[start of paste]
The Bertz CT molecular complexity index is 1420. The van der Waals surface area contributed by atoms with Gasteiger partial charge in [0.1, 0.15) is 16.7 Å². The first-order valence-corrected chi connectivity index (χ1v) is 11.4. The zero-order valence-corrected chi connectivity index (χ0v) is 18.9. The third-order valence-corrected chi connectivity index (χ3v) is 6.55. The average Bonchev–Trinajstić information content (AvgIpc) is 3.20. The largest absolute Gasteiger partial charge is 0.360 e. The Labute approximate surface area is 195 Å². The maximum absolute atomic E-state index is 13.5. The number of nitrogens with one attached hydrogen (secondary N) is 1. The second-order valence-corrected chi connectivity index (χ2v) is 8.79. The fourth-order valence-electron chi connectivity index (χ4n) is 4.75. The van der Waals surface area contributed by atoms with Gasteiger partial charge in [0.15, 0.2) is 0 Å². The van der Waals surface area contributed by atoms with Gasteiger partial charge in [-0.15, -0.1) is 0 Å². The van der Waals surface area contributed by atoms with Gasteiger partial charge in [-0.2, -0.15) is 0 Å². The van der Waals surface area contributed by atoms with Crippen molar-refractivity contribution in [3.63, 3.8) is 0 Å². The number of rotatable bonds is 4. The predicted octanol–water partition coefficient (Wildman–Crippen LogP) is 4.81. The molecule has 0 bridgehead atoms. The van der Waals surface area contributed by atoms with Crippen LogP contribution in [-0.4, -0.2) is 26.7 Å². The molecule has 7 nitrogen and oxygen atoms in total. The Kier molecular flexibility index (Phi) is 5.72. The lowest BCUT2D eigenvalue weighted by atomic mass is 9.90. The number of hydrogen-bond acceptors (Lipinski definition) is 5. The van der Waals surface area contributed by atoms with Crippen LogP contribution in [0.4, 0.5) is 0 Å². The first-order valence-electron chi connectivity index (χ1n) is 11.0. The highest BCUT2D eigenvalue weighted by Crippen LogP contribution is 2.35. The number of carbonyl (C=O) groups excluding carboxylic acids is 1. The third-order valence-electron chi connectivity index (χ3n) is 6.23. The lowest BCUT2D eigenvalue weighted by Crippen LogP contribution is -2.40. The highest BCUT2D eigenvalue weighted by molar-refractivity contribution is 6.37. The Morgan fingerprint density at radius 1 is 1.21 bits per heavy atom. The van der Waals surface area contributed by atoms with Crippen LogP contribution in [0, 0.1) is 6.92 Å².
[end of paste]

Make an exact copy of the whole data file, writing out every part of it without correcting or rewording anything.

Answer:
The Bertz CT molecular complexity index is 1420. The van der Waals surface area contributed by atoms with Gasteiger partial charge in [0.1, 0.15) is 16.7 Å². The first-order valence-corrected chi connectivity index (χ1v) is 11.4. The zero-order valence-corrected chi connectivity index (χ0v) is 18.9. The third-order valence-corrected chi connectivity index (χ3v) is 6.55. The average Bonchev–Trinajstić information content (AvgIpc) is 3.20. The largest absolute Gasteiger partial charge is 0.360 e. The Labute approximate surface area is 195 Å². The maximum absolute atomic E-state index is 13.5. The number of nitrogens with one attached hydrogen (secondary N) is 1. The second-order valence-corrected chi connectivity index (χ2v) is 8.79. The fourth-order valence-electron chi connectivity index (χ4n) is 4.75. The van der Waals surface area contributed by atoms with Gasteiger partial charge in [0.15, 0.2) is 0 Å². The van der Waals surface area contributed by atoms with Gasteiger partial charge in [-0.15, -0.1) is 0 Å². The van der Waals surface area contributed by atoms with Gasteiger partial charge in [-0.2, -0.15) is 0 Å². The van der Waals surface area contributed by atoms with Crippen molar-refractivity contribution in [3.63, 3.8) is 0 Å². The number of rotatable bonds is 4. The predicted octanol–water partition coefficient (Wildman–Crippen LogP) is 4.81. The molecule has 0 bridgehead atoms. The van der Waals surface area contributed by atoms with Crippen LogP contribution in [-0.4, -0.2) is 26.7 Å². The molecule has 7 nitrogen and oxygen atoms in total. The Kier molecular flexibility index (Phi) is 5.72. The lowest BCUT2D eigenvalue weighted by atomic mass is 9.90. The number of hydrogen-bond acceptors (Lipinski definition) is 5. The van der Waals surface area contributed by atoms with Crippen LogP contribution in [0.4, 0.5) is 0 Å². The first-order valence-electron chi connectivity index (χ1n) is 11.0. The highest BCUT2D eigenvalue weighted by Crippen LogP contribution is 2.35. The number of carbonyl (C=O) groups excluding carboxylic acids is 1. The third-order valence-electron chi connectivity index (χ3n) is 6.23. The lowest BCUT2D eigenvalue weighted by Crippen LogP contribution is -2.40. The highest BCUT2D eigenvalue weighted by molar-refractivity contribution is 6.37. The Morgan fingerprint density at radius 1 is 1.21 bits per heavy atom. The van der Waals surface area contributed by atoms with Crippen LogP contribution in [0, 0.1) is 6.92 Å².